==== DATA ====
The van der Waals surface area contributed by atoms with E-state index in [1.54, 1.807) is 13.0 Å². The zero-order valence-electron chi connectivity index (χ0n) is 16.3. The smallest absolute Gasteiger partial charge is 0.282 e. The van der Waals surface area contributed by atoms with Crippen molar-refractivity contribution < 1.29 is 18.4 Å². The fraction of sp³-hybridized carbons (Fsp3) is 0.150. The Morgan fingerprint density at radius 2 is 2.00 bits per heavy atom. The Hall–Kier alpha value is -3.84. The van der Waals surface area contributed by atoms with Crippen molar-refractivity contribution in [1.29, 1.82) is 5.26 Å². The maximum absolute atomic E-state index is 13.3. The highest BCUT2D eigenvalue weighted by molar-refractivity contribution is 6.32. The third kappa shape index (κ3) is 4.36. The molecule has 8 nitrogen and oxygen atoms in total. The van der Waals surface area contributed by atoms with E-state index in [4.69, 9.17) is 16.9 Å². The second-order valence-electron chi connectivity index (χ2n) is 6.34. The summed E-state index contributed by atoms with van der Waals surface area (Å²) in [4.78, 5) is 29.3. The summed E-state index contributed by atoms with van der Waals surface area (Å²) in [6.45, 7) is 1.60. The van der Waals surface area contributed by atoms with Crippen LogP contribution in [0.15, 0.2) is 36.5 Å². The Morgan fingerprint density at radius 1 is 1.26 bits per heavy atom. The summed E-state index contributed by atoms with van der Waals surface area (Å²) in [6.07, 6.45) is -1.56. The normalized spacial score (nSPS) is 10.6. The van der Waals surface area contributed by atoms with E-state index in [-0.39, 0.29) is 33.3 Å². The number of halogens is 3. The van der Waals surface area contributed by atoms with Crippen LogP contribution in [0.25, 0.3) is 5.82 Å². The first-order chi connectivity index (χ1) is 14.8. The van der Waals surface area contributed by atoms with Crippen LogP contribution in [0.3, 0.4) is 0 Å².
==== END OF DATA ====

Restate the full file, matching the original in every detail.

The van der Waals surface area contributed by atoms with E-state index in [1.54, 1.807) is 13.0 Å². The zero-order valence-electron chi connectivity index (χ0n) is 16.3. The smallest absolute Gasteiger partial charge is 0.282 e. The van der Waals surface area contributed by atoms with Crippen molar-refractivity contribution < 1.29 is 18.4 Å². The fraction of sp³-hybridized carbons (Fsp3) is 0.150. The Morgan fingerprint density at radius 2 is 2.00 bits per heavy atom. The Hall–Kier alpha value is -3.84. The van der Waals surface area contributed by atoms with Crippen molar-refractivity contribution in [1.29, 1.82) is 5.26 Å². The maximum absolute atomic E-state index is 13.3. The highest BCUT2D eigenvalue weighted by molar-refractivity contribution is 6.32. The third kappa shape index (κ3) is 4.36. The molecule has 8 nitrogen and oxygen atoms in total. The van der Waals surface area contributed by atoms with E-state index in [4.69, 9.17) is 16.9 Å². The second-order valence-electron chi connectivity index (χ2n) is 6.34. The summed E-state index contributed by atoms with van der Waals surface area (Å²) in [4.78, 5) is 29.3. The summed E-state index contributed by atoms with van der Waals surface area (Å²) in [6.45, 7) is 1.60. The van der Waals surface area contributed by atoms with Crippen LogP contribution in [0.15, 0.2) is 36.5 Å². The Morgan fingerprint density at radius 1 is 1.26 bits per heavy atom. The summed E-state index contributed by atoms with van der Waals surface area (Å²) in [6.07, 6.45) is -1.56. The normalized spacial score (nSPS) is 10.6. The van der Waals surface area contributed by atoms with E-state index in [-0.39, 0.29) is 33.3 Å². The number of halogens is 3. The van der Waals surface area contributed by atoms with Crippen LogP contribution in [0.25, 0.3) is 5.82 Å². The first-order chi connectivity index (χ1) is 14.8. The van der Waals surface area contributed by atoms with Crippen LogP contribution in [0.3, 0.4) is 0 Å².